“The life of spies is to know, not to bee known.” George Herbert
As novels, manuals, and accounts of former moles reveal, the world of espionage is shrouded in a veil of secrecy. Snooping and spying occur where lies, secrecy, undercover, and double identities are part of everyday existence. To go even further, British Prime Minister Winston Churchill once quipped to Stalin that “In wartime, truth is so precious that she should always be attended by a bodyguard of lies,” before the British army raised the ante of espionage to deceive Germans into thinking that the famous landing in Normandy on June 6, 1944, would occur elsewhere. The trick worked.
In Turkey, some spies are no longer secret to the public. On Friday, Turkish President Recep Tayyip Erdogan delivered a speech to Turkey’s spy community at the headquarters of the National Intelligence Organization (MIT) only a week after law enforcement rounded up dozens of people suspected of spying on behalf of Mossad, Israel. Previously starved of funds and manpower, Turkey’s ever-sprawling spy agency enjoys a period of expansion, something that speaks to the ambition of the Turkish strongman who sees a key role for MIT in foreign policy. But one odd thing happened. The state-run broadcasting channel TRT and the president’s official Twitter account shared a picture on social media, sparking a nationwide controversy. All the spies’ faces were quite visible.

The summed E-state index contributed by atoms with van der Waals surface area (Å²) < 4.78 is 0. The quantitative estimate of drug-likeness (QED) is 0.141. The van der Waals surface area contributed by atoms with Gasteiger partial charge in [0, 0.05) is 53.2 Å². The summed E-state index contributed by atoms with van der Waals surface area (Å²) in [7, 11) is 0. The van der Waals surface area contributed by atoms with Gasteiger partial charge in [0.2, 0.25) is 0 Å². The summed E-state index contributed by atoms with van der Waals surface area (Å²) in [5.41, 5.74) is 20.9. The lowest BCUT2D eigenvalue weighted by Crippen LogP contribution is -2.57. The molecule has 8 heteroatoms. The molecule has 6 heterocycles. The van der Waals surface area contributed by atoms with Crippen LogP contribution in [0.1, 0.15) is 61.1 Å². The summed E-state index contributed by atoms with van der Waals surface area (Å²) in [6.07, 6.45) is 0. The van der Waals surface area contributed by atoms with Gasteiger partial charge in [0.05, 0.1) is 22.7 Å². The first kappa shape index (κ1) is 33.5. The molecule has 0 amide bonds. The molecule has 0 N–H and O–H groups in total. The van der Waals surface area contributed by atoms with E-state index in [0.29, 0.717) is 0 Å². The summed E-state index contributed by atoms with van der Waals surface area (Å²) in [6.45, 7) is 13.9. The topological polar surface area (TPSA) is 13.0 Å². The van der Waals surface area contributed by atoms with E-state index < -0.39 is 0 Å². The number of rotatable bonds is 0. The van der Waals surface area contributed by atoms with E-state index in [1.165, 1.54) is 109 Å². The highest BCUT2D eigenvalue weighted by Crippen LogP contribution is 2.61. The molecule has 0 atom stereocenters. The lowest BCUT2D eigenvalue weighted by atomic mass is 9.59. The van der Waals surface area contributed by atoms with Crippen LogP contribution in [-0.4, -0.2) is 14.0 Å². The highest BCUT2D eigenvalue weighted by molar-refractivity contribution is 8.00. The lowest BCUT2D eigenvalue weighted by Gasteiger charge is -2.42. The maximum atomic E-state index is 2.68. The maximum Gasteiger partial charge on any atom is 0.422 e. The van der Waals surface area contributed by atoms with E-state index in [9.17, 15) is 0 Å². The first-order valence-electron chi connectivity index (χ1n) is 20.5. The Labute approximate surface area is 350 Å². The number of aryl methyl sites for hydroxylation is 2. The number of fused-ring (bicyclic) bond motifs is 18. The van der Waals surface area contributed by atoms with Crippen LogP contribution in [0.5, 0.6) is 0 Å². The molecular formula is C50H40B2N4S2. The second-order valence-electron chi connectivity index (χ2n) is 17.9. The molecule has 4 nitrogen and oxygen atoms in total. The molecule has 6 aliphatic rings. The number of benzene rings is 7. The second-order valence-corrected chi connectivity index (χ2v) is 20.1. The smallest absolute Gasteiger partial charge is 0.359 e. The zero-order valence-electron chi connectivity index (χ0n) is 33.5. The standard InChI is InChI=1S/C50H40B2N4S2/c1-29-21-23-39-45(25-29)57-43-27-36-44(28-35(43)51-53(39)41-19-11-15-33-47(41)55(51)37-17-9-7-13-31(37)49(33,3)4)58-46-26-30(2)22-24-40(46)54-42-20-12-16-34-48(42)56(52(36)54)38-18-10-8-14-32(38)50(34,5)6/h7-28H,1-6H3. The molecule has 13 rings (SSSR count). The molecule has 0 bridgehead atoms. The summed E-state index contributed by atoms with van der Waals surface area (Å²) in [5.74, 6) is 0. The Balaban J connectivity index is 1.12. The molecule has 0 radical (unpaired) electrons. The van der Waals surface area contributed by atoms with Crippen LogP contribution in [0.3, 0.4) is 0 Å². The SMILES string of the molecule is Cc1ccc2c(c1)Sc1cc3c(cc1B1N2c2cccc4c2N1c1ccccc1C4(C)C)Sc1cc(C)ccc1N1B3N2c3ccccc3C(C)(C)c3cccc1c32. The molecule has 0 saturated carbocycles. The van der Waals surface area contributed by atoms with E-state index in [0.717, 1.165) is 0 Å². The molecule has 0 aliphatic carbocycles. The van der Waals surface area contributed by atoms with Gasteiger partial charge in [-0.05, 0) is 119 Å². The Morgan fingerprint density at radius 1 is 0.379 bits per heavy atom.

The scandal is unprecedented, given its scale and how many spies could be discernible in the photo. The bizarre revelation is more than self-defeating. It defies all the logic that governs the essence of spycraft. How on earth would such a costly mistake take place? No editor, no double-check? Later, as folks cracked wild jokes and tore apart the sloppiness of the president’s press team, the authorities moved to blur the faces of already-revealed agents.
More than a decade ago, a similar, if smaller, incident happened when a group of spies went to a tavern to…